Boulder Glacier

Boulder Glacier is the most prominent east side glacier on Mount Baker. This steep glacier responds quickly to climate change and after retreating more than 2 kilometers from its LIAM, it began to advance in the 1950’s as observed by William Long (Long, 1955; 1956).  The glacier advance had ceased by 1979.  From 1988-2008 we visited this glacier every five years recording its changes.  In 1988 the glacier had retreated only 25 meters from its furthest advance of the 1950-1979 period.  By 1993 the glacier had retreated 100 m from this position. At this time the lower 500 meters of the glacier was stagnant.  By 2003 the glacier had retreated an additional 300 m. In 2008 the glacier had retreated 490 meters from its 1980 advance position, a rate of 16 meters per year. The glacier as seen in 2008, despite the steep slope, has few crevasses in the debris covered lower 400 meters of the glacier. This indicates this section of the glacier is stagnant and will continue to melt away. The transition to active ice is at the base of the icefall on the right-north side of the glacier.  This glacier after 25 years of retreat is still not approaching equilibrium and will continue to retreat. This is a reflection of continued negative mass balance as measured on the adjacent Easton Glacier. It does respond fast to climate change, and the climate has not been good for this glacier. The glacier does have a consistent accumulation zone and can survive current climate. Boulder Glacier in 1908 viewed across the glacier 1 km below the current terminus location during a Mountaineers trip taken by Asahel Curtis . A satellite image from 2009, shows additional retreat now at 515 meters from 1984 to 2009, 20 meters per year.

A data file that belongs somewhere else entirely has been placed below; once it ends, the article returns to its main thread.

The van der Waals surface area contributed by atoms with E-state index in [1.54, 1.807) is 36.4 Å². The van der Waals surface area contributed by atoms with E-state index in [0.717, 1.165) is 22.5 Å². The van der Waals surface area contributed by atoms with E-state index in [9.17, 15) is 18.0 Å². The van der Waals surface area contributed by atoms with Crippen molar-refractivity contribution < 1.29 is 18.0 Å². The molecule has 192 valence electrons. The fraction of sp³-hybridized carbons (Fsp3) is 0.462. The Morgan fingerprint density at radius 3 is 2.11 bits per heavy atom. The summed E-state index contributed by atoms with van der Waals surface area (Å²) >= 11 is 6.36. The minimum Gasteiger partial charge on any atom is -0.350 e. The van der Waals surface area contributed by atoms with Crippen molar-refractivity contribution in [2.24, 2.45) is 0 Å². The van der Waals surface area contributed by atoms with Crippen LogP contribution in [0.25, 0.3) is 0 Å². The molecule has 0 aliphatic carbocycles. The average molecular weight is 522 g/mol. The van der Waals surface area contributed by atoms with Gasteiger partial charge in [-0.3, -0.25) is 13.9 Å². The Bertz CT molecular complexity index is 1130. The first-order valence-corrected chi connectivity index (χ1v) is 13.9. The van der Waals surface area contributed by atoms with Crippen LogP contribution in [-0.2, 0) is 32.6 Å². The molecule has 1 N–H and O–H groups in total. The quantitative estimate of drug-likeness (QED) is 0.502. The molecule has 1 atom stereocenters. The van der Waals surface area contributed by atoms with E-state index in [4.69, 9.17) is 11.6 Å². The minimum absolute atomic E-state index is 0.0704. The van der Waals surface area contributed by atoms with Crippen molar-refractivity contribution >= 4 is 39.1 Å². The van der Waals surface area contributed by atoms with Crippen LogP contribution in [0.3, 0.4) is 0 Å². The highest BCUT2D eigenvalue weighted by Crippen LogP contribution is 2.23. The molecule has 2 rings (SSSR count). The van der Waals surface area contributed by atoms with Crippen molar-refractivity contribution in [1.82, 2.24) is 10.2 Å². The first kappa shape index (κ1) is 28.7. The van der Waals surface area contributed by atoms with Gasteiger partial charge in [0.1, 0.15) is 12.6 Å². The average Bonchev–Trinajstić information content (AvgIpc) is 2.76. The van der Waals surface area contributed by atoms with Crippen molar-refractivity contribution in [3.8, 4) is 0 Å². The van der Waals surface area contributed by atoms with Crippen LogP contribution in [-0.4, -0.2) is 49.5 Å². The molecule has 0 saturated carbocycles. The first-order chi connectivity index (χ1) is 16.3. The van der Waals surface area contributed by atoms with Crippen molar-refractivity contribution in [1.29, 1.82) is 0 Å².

Boulder Glacier in 1957 (William Long)

Boulder Glacier in 1998 from same location as in 1993 (right)

Boulder Glacier in 1979 (USGS)
Boulder Glacier in 2000
Boulder Glacier in 1993
Boulder Glacier 2008
Boulder Glacier terminus change

Boulder Glacier 2016.

Changes Through Time